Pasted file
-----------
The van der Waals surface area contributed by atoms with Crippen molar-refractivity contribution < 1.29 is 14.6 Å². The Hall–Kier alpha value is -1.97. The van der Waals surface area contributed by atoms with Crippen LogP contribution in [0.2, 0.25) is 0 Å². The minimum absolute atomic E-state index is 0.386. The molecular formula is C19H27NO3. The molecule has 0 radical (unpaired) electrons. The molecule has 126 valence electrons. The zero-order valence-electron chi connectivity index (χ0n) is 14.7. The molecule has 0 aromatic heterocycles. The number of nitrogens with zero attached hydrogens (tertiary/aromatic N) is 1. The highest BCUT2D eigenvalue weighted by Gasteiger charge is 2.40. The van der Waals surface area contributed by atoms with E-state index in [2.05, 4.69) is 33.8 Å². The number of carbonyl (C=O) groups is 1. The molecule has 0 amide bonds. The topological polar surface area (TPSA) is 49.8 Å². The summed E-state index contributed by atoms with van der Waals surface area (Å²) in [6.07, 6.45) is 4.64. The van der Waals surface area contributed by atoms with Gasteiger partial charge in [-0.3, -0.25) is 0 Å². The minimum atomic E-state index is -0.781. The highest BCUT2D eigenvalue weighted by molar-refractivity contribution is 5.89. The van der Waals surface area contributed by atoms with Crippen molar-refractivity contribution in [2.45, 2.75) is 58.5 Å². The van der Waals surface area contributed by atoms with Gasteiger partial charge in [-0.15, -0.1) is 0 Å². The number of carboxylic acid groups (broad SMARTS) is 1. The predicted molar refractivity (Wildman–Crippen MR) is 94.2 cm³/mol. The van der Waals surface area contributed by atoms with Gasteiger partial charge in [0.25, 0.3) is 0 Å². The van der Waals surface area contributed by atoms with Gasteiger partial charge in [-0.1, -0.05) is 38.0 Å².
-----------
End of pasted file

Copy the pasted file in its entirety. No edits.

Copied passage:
The van der Waals surface area contributed by atoms with Crippen molar-refractivity contribution < 1.29 is 14.6 Å². The Hall–Kier alpha value is -1.97. The van der Waals surface area contributed by atoms with Crippen LogP contribution in [0.2, 0.25) is 0 Å². The minimum absolute atomic E-state index is 0.386. The molecular formula is C19H27NO3. The molecule has 0 radical (unpaired) electrons. The molecule has 126 valence electrons. The zero-order valence-electron chi connectivity index (χ0n) is 14.7. The molecule has 0 aromatic heterocycles. The number of nitrogens with zero attached hydrogens (tertiary/aromatic N) is 1. The highest BCUT2D eigenvalue weighted by Gasteiger charge is 2.40. The van der Waals surface area contributed by atoms with E-state index in [2.05, 4.69) is 33.8 Å². The number of carbonyl (C=O) groups is 1. The molecule has 0 amide bonds. The topological polar surface area (TPSA) is 49.8 Å². The summed E-state index contributed by atoms with van der Waals surface area (Å²) in [6.07, 6.45) is 4.64. The van der Waals surface area contributed by atoms with Gasteiger partial charge in [-0.3, -0.25) is 0 Å². The minimum atomic E-state index is -0.781. The highest BCUT2D eigenvalue weighted by molar-refractivity contribution is 5.89. The van der Waals surface area contributed by atoms with Crippen molar-refractivity contribution in [2.45, 2.75) is 58.5 Å². The van der Waals surface area contributed by atoms with Gasteiger partial charge in [-0.15, -0.1) is 0 Å². The number of carboxylic acid groups (broad SMARTS) is 1. The predicted molar refractivity (Wildman–Crippen MR) is 94.2 cm³/mol. The van der Waals surface area contributed by atoms with Gasteiger partial charge in [0.25, 0.3) is 0 Å². The van der Waals surface area contributed by atoms with Gasteiger partial charge in [-0.1, -0.05) is 38.0 Å².